language links, ling-anth links

Language links 12/11

Every Monday, I share some of what I’ve been reading in the past week.


Words are gendered: “The main finding was that women saw jobs as less appealing, and were less likely to think they belonged, when an ad relied heavily on masculine-coded vocabulary. (Men’s perceptions were less affected by the choice of words: they did find ‘feminine’ ads less appealing than ‘masculine’ ones, but the effect was very slight.) The researchers concluded that the wording of job ads is a factor affecting women’s willingness to apply. The issue isn’t just that women see themselves as unsuited to particular kinds of work: even when they have the right qualifications, the perception that they won’t fit in cropped-c47620c5e92a01104c2e9b60258cc3fb.gifis reinforced by ads that use masculine-coded language.”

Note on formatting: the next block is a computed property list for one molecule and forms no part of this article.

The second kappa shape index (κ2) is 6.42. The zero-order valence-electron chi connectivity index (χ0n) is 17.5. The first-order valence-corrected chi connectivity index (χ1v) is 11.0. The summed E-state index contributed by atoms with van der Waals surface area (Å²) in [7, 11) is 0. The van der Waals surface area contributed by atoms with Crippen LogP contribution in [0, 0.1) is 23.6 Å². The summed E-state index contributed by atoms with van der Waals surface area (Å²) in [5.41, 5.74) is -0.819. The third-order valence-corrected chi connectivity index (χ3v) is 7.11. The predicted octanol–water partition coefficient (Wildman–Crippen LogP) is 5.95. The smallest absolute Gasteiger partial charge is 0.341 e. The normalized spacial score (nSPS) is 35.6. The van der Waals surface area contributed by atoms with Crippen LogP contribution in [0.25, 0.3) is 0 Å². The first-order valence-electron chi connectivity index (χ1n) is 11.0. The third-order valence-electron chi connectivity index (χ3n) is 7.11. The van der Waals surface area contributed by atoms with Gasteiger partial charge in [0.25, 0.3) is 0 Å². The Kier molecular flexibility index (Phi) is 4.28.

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language links, ling-anth links

Language links 11/13

Every Monday, I share some of what I’ve been reading in the past week. (Today I’m sharing my reading from the last month — I’ve been delinquent the last few weeks.)


Racially marked linguistic features are used to enact discrimination all the time — often through feigned ignorance. That’s exactly what happened to Warren Demesme, who asked for “a lawyer, dawg” and was denied on the grounds that there’s no such thing as a lawyer dog.

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